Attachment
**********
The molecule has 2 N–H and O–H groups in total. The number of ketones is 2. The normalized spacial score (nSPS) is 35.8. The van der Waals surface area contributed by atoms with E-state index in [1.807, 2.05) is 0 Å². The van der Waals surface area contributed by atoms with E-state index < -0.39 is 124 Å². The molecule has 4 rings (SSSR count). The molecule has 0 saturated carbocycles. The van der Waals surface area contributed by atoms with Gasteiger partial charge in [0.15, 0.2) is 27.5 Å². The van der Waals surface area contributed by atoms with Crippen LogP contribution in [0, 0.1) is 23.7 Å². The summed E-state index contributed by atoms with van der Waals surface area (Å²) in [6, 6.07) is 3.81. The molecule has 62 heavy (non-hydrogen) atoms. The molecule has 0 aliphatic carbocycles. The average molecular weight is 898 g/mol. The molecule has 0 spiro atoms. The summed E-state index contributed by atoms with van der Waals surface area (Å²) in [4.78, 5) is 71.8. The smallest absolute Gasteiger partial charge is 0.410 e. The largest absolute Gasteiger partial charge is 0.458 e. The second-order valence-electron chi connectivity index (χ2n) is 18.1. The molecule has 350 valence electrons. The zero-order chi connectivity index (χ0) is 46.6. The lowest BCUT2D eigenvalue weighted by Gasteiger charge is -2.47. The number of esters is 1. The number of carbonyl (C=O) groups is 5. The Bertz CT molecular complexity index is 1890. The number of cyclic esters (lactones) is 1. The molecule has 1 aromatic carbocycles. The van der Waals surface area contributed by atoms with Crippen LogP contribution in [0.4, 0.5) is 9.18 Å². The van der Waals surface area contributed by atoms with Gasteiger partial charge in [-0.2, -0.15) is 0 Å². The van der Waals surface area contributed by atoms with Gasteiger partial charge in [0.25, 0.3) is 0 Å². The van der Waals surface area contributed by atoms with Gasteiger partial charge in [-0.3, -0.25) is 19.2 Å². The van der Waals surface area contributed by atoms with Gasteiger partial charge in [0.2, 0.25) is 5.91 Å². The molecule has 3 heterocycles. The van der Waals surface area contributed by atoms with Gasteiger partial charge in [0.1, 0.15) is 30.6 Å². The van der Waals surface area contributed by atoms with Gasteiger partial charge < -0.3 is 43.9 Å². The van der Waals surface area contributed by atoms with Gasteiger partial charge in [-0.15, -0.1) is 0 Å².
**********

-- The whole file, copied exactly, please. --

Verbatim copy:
The molecule has 2 N–H and O–H groups in total. The number of ketones is 2. The normalized spacial score (nSPS) is 35.8. The van der Waals surface area contributed by atoms with E-state index in [1.807, 2.05) is 0 Å². The van der Waals surface area contributed by atoms with E-state index < -0.39 is 124 Å². The molecule has 4 rings (SSSR count). The molecule has 0 saturated carbocycles. The van der Waals surface area contributed by atoms with Gasteiger partial charge in [0.15, 0.2) is 27.5 Å². The van der Waals surface area contributed by atoms with Crippen LogP contribution in [0, 0.1) is 23.7 Å². The summed E-state index contributed by atoms with van der Waals surface area (Å²) in [6, 6.07) is 3.81. The molecule has 62 heavy (non-hydrogen) atoms. The molecule has 0 aliphatic carbocycles. The average molecular weight is 898 g/mol. The molecule has 0 spiro atoms. The summed E-state index contributed by atoms with van der Waals surface area (Å²) in [4.78, 5) is 71.8. The smallest absolute Gasteiger partial charge is 0.410 e. The largest absolute Gasteiger partial charge is 0.458 e. The second-order valence-electron chi connectivity index (χ2n) is 18.1. The molecule has 350 valence electrons. The zero-order chi connectivity index (χ0) is 46.6. The lowest BCUT2D eigenvalue weighted by Gasteiger charge is -2.47. The number of esters is 1. The number of carbonyl (C=O) groups is 5. The Bertz CT molecular complexity index is 1890. The number of cyclic esters (lactones) is 1. The molecule has 1 aromatic carbocycles. The van der Waals surface area contributed by atoms with Crippen LogP contribution in [0.4, 0.5) is 9.18 Å². The van der Waals surface area contributed by atoms with Gasteiger partial charge in [-0.2, -0.15) is 0 Å². The van der Waals surface area contributed by atoms with Gasteiger partial charge in [0.25, 0.3) is 0 Å². The van der Waals surface area contributed by atoms with Gasteiger partial charge in [-0.3, -0.25) is 19.2 Å². The van der Waals surface area contributed by atoms with Gasteiger partial charge in [0.2, 0.25) is 5.91 Å². The molecule has 3 heterocycles. The van der Waals surface area contributed by atoms with Gasteiger partial charge in [0.1, 0.15) is 30.6 Å². The van der Waals surface area contributed by atoms with Gasteiger partial charge < -0.3 is 43.9 Å². The van der Waals surface area contributed by atoms with Gasteiger partial charge in [-0.15, -0.1) is 0 Å².